Clearly, until there is a cultural upheaval of substantial magnitude, the killings will go on and on. No matter how many millions are spent on police, it will not stem the tide of needless bloodletting. No doubt increased police activity may increase the number of police officers killed and further solidify the isolation and division in our society. The killers will soon elevate their activities to the level of insurgents as they have in Iraq. 160,000 US soldiers have done little to stem the tide of insurgency in Iraq, so why do we naively think we can stem the tide with more police here in Richmond? It is time for us to wake up. The enemy within will destroy us all until we radically change our society, not increase the violence by declaring war upon the children.

Posted by fredarm at 04:09 PM

June 16, 2005


By Fred H. Arm
In the Antarctic, every March since the beginning of time, the quest for the Emperor Penguin begins to find the perfect mate and to start a family. The courtship begins with a long journey – a journey that will take them by foot about 78 miles across the icy continent, enduring freezing cold temperatures, facing brittle, icy winds until they ultimately reach their objective—another frozen tundra on a thicker sheet of ice. Having stored immense amounts of food on their bodies, they proceed to mix with each other until a final mate is chosen. They will then hunker down for the long, cold, dark winter, until the female lays its one egg for the year.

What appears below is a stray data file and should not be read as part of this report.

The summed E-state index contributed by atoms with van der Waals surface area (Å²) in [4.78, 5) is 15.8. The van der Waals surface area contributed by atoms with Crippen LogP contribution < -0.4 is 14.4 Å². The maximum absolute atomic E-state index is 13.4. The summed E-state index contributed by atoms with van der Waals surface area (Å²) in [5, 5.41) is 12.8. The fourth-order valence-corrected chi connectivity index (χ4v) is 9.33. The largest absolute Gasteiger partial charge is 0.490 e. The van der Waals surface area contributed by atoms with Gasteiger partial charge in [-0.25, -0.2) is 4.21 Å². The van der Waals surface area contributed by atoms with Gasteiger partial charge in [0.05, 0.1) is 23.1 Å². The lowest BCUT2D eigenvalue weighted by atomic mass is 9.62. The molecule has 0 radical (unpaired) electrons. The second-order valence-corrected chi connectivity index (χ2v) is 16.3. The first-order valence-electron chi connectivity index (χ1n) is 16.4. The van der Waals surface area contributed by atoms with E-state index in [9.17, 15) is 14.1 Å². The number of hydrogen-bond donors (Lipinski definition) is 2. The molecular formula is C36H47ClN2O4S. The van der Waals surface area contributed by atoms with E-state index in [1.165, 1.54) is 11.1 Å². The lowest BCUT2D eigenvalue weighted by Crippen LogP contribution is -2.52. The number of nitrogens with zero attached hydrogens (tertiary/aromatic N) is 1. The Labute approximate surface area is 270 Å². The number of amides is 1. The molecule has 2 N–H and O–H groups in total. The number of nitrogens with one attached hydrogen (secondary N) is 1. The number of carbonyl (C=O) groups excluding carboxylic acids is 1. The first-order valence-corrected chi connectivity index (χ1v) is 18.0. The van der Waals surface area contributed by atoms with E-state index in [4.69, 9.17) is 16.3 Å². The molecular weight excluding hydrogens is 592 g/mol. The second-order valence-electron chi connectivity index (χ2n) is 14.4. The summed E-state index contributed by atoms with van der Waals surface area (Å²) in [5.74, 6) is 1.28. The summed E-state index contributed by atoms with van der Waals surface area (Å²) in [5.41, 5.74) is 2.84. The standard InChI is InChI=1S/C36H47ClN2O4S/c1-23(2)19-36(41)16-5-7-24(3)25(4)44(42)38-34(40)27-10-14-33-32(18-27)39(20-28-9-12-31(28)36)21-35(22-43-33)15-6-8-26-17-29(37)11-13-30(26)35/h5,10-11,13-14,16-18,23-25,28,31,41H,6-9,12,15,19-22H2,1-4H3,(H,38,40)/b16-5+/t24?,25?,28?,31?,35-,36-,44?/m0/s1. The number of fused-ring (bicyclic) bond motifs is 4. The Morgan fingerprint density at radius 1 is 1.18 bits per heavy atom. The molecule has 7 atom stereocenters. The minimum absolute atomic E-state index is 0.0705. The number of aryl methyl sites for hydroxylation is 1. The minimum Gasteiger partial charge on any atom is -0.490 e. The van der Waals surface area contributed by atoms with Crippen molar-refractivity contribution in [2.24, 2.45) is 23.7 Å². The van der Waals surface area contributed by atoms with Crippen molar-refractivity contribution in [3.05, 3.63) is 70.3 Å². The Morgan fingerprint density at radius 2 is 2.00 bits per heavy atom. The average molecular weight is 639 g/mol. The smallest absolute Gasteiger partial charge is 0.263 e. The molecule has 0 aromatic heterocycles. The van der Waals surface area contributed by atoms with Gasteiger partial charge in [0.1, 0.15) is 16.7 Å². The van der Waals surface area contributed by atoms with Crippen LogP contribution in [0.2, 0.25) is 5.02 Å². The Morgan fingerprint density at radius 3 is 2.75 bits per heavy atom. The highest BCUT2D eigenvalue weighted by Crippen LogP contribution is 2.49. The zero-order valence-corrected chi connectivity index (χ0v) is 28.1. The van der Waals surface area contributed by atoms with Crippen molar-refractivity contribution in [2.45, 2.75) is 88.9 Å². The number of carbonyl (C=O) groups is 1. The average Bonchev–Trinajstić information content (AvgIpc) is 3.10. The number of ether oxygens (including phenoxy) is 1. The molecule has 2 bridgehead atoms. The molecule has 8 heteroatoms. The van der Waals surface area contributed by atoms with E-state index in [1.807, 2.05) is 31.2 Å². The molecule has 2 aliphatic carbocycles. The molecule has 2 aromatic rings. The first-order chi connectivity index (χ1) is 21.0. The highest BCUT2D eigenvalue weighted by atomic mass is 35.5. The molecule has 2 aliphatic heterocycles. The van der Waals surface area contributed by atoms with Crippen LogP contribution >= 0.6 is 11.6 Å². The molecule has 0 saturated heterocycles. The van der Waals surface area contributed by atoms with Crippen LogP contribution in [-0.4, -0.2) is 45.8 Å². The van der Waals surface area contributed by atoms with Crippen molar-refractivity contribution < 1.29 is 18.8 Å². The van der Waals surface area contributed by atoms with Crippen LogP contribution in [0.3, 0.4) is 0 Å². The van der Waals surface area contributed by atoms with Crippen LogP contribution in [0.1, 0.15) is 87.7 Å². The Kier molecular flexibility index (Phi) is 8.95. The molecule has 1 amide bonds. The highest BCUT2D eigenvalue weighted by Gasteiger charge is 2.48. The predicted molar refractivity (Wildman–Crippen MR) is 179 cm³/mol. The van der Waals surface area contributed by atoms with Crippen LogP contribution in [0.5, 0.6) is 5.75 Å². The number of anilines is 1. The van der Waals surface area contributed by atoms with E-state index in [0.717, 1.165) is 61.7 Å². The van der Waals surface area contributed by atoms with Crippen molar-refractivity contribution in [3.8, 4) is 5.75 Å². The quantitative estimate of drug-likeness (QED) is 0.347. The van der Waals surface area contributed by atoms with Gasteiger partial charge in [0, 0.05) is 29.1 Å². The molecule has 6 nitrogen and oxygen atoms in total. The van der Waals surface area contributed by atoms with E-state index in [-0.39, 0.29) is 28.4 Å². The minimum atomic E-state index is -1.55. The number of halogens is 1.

Once the egg is laid, the female will hold it on her feet, covering it her feathers to keep it warm. Then, upon some mysterious signal, the female will pass the egg to the male who must quickly cover it with his fur to prevent it freezing into a block of ice. When the egg is safely tucked under the male’s body, the female, who has lost a lot of weight putting nutrients into the egg, is literally starving, and thus begins her long march back to the sea.PenguinKissAA8.jpg

In the meantime, the males huddle together in a mass to keep warm braving fierce blizzards and temperatures reaching 80 degrees below zero, most of which is in the dark gloom of the harsh winter. Diligently and without food, they wait for the first light of spring to begin the hatching process. At last, the chicks begin to poke through the shells. Miraculously, at the same time, the females have returned from the sea to provide nourishment to the newborn chicks. The starving males now march to the sea to retrieve food that they will bring back for the growing chick. Finally, the parents abandon the chicks, which now make that same march to the sea to begin their lives in this continuing revolving door to perpetuate their species.PenguinMarchAA28.jpg